World’s Worst Airports for Flight Delays

By US Daily Review Staff.

“Low fares business travel specialist” Lets Fly Cheaper (LFC) has updated its list of international and domestic airports with the worst records for delayed flights. LFC’s new “World’s Worst Airports for Business Travelers” list rates the airports on the number of delayed flights as a percentage of overall monthly airport movement (flights).

“Our mid-year “worst airports” list looks at airports around the world from the perspective of a business traveler. We focus on delayed departing flights –- the most relevant statistic for the busy business traveler, who cannot afford to miss important meetings. What’s different this time around from our end-of-year 2011 list is that we’ve included context for the flight delay statistics,” said Ramon Van Meer, Lets Fly Cheaper marketing director. “In addition to the total number of delayed flights we looked at the monthly volume of flights, or aircraft movement at each airport. Thus  our new “world’s worst airports” list for July 2012 ranks the “winners” based not solely on number of delayed flights, but on percentage of delayed to total flights for the airport.”

LFC’s research found the most chronically backed up airports in Asia, with Beijing’s Capital Airport topping the charts with a whopping 67 percent of delayed flights, Shanghai’s Pu Dong registering 37 percent delayed flights and Singapore with 18 percent delays. Europe also has two in the top five:  Paris’ Charles De Gaulle Airport with 20 percent of flights delayed and London’s Heathrow with 17 percent. Chicago’s O’Hare, with 10,142 flights delayed in the past 30 days should be #3 worst — if the list were based strictly on number of delayed flights.

However, because of its high flight volume (73,040 aircraft movements/month) it actually ranks much better. In fact, it ties New York’s JFK and San Francisco at 14 percent of flights delayed, even though those airports have only about 50 percent of O’Hare’s volume.

“What we found is that airport “busyness” is not necessarily correlated with flight delays,” explained van Meer. “In the U.S. and Europe there is a large mid-section of performers that are all pretty comparable – and really not bad at all — in their delayed flight records.  What really stands out for us, however, is the super high-volume airports like Atlanta (80,000+ flights per month) coming in at only 9 percent delays against airports half as busy with significantly worse delay records.”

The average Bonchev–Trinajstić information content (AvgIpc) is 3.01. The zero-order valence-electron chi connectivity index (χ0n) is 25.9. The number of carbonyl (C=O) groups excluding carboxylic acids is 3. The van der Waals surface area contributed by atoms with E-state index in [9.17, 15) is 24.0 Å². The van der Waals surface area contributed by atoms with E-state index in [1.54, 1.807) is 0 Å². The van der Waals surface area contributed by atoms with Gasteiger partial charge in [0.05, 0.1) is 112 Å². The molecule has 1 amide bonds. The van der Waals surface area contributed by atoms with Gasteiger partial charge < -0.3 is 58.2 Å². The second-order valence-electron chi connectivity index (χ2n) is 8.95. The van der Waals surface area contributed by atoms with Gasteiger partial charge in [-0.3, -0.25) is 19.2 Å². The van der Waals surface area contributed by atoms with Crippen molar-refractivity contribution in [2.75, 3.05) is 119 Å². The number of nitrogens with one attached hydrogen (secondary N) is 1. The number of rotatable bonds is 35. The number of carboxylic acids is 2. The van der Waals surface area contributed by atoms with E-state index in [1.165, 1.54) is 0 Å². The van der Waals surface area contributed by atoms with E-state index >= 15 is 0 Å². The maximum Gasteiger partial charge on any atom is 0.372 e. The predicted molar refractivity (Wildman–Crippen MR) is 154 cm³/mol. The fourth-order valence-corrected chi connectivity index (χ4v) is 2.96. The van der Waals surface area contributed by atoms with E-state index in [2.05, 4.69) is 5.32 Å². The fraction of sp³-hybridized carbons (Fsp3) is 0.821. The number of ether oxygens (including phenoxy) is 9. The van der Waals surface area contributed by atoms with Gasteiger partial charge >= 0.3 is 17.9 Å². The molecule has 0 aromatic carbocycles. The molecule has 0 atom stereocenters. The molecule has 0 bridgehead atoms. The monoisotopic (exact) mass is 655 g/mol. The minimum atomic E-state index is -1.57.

The “world’s worst airports for business travelers” list is based on these statistics:

Airport Name/Location

Percent
Delayed Flights

Delayed Departures
Last 30 Days

Monthly
Flight Volume

1. Shanghai (Du Pang)

67%

8,023

12,000*

2. Beijing (Capital)

37%

16,899

46,010

3. Paris (Charles DeGaulle)

20%

8,224

41,866

4. Singapore (Changi)

18%

5,095

27,600**

5. London (Heathrow)

17%

6,649

40,254

Houston (George Bush)

17%

7,552

45,212

6. Chicago (O’Hare)

14%

10,064

73,040

New York (JFK)

14%

4,810

34,745

San Francisco

14%

4,878

34,120

7. Denver

13%

6,820

52,410

8. Frankfurt

12%

4,924

40,405

Munich

12%

3,900

33,913

Madrid

12%

3,852

31,657

9. Dallas/Ft. Worth

11%

5,936

54,272

10. Los Angeles (LAX)

10%

5,151

51,813

Amsterdam

10%

3,566

35,244

Toronto

10%

3,909

36,651

11. Atlanta

9%

7,522

80,677

12. Miami

8%

3,233

35,898

Charlotte

8%

3,584

47,612

The Lets Fly Cheaper “World’s Worst Airports for Business Travelers” findings are based on flight delay statistics from flightstats.com and airport flight volume numbers from Airports Council International.  *Shanghai Pu Dong information is from the airport’s website and based on self-reported volume of 400 flights/day (400 x 30 = 12,000 month). **Singapore Changi flight volume is from AirlinesAirports.com

All opinions expressed on USDR are those of the author and not necessarily those of US Daily Review.

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